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March 1, 2015
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The Dollar$ Side of Depression


I don't often write about mental health issues. Mostly that's because I was brought up to believe in "pull yourself up by your bootstraps" and "therapy usually does more harm than good". That story is not up for discussion; it's at least as strongly ingrained in me as Creationism is in literalist religious denominations.


That said, it's hard to live surrounded by modern media and remain ignorant of the "signs and symptoms of clinical depression". But just like any chronic physical health condition, it's sometimes hard to tell when something jumps over from the second or third standard deviation of "normal" into "a disease state". The arbitrary lines have been drawn and redrawn, time and again, as we learn more about the human body and more about how we can use pharmaceuticals to change its performance. (I remember when "100-plus-your-age"/90 was considered a healthy blood pressure. Today, doctors are told to start intervening when it's 115/75. And what was behind the seemingly arbitrary number of 126 mg/dl fasting for an initial diagnosis of diabetes?) So, unless someone is honestly and obviously suicidal, or cops to "being under psychiatric care", I'm more likely to consider the contribution of external factors than bona fide mental illness.


Which brings me down to brass tacks. Or tacky plastic. Or bean-counting, with or without the raised-or-unraised plastic, magnetic strips, RFID chips, or NFC chips beside the (rarely signed anymore) signature strips. While money may not be the source of happiness, lack of money can be the source of many signs of what some would call "clinical depression".


You don't feel like going anywhere. As my late mother said, "How can I go anywhere when I don't have the money to go there?" Unless you're in the middle of a major city, or are used to doing a lot of walking, going somewhere requires money: gas and tolls, bus or train fares, and sometimes taxicab fares. Where you go also may require money: even if you don't plan to buy anything, there's always the extra bottle of water, the emergency orange juice for the low-out-of-nowhere, the cab money home (or to medical care) if you get sick or injured...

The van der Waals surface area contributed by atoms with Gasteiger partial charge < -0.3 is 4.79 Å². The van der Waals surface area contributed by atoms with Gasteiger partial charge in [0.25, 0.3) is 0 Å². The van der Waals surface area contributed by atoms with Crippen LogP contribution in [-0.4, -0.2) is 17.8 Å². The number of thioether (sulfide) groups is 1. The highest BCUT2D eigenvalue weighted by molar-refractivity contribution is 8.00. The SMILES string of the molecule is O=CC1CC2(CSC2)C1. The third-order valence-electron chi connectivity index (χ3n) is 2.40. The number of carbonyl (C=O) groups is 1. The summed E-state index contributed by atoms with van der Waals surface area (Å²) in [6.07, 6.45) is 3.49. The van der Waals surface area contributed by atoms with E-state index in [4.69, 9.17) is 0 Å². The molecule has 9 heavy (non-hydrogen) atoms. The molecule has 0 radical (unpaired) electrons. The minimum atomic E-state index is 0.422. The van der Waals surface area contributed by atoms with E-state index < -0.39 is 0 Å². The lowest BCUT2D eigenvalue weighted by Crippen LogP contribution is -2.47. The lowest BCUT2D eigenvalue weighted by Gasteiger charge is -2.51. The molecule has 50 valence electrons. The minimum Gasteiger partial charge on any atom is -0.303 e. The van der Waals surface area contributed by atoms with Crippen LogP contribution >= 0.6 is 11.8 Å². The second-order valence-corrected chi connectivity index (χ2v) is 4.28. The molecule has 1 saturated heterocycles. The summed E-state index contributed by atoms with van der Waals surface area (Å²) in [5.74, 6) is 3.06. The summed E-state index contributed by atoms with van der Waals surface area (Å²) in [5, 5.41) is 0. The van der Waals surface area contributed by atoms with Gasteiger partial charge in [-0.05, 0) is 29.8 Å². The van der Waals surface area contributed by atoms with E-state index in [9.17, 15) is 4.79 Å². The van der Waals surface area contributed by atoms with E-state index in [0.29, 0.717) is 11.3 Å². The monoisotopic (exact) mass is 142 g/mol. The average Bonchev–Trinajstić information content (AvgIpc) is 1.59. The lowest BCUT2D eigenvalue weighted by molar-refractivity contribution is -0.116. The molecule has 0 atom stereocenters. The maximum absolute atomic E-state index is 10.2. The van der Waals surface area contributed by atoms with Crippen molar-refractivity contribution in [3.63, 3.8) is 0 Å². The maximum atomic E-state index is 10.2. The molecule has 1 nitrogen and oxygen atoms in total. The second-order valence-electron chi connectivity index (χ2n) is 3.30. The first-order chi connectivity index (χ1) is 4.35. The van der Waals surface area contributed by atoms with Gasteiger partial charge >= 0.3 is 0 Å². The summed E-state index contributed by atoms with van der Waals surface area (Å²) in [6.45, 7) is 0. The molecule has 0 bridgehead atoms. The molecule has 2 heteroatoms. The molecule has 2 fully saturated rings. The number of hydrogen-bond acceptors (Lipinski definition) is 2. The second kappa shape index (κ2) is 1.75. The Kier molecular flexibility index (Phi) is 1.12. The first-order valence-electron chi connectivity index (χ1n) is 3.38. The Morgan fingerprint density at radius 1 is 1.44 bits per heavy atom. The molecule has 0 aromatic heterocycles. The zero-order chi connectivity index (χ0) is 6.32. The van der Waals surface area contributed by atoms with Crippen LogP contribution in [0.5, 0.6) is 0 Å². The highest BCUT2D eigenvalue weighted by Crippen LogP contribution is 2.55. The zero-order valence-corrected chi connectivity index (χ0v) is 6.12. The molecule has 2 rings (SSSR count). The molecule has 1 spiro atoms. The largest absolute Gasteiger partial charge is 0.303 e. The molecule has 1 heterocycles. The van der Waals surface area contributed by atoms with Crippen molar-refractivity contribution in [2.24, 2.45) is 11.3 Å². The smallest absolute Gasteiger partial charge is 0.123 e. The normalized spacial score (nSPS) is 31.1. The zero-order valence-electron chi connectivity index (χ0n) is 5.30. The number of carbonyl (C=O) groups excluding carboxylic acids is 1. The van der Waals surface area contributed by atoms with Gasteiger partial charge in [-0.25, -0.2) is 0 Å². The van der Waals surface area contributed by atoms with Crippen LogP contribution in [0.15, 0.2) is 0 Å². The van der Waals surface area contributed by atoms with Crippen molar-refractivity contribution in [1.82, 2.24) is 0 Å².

You're constantly tired. Not going anywhere, not having money for any food other than fatigue-inducing carbs, getting eye strain from unsuccessful job hunting, and not having anything "interesting" (or that doesn't seem to require extra money) on the TV, what else is there to do? (How long can you just surf the Internet? And how long will you have access, if you can't get the bills paid?)


You feel trapped. If you leave your house, someone may try to turn off the electricity, the gas, the Internet. Someone may try to lock it and impound it, or try to evict you.


You don't take care of yourself. I've mentioned in a number of earlier posts that sometimes having the rent and utilities paid, and gas to get to and from work, taps out the budget to the point where medical care becomes a luxury. The "Affordable Care Act" has so far shown to be anything but: my employer has had to cease offering medical benefits to part-time workers; the plan-displaced workers' costs under the ACA have doubled or tripled. Many are finding it cheaper to pay the penalty and hope for the best.


At the moment, The Other Half and I are holding on by a shoestring. My sister's current joblessness and lack of resources are dragging that down, as are recent unexpected-and-expensive car repairs. I'm finding my sister beginning to fall into my mother's paths of anxiety — paths I've fallen into when we've been in tighter spots, and paths that are all too likely to repeat. (I'm not at all sanguine about "economic recovery": too many jobs can be automated or shipped overseas, and there are too many legal and financial obstacles to entrepreneurship, for there to be much hope here.) She's also tapping out my underemployed wages, repeating Mom's oft-used "just kill me and put me out of my misery" line to try to force us to pay for her overpriced haircuts and her eating out (she's kitchen impaired and refuses to eat leftovers) while we struggle to pay the rent and car repairs.


Where pill-pushers would see "depression", I see "realism". Where they see pharmacology as cure, I see it as another burden in an already underfunded household. Just as we only treat the symptoms of diabetes, we're often treating only the (pharmaceutical-company-determined) symptoms of depression. We need to work at reversing the underlying conditions in both cases.


We don't just need a cure for diabetes. We need a cure for joblessness and underemployment.

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Megan Holmes
Megan Holmes Megan was diagnosed in 2009 with Type I. As an RN, she was familiar with the medical side of her diagnosis; learning to be a good patient on the other hand, was and continues to be the challenge of her day to day life.   (Read More)
Michelle Kowalski
Michelle Kowalski Michelle Kowalski, a writer, editor and photography hobbiest living in Phoenix, was diagnosed with Type 2 diabetes in February 2005. In January 2008, as part of her quest to start on an insulin pump, Michelle learned that she actually has type 1 diabetes.   (Read More)
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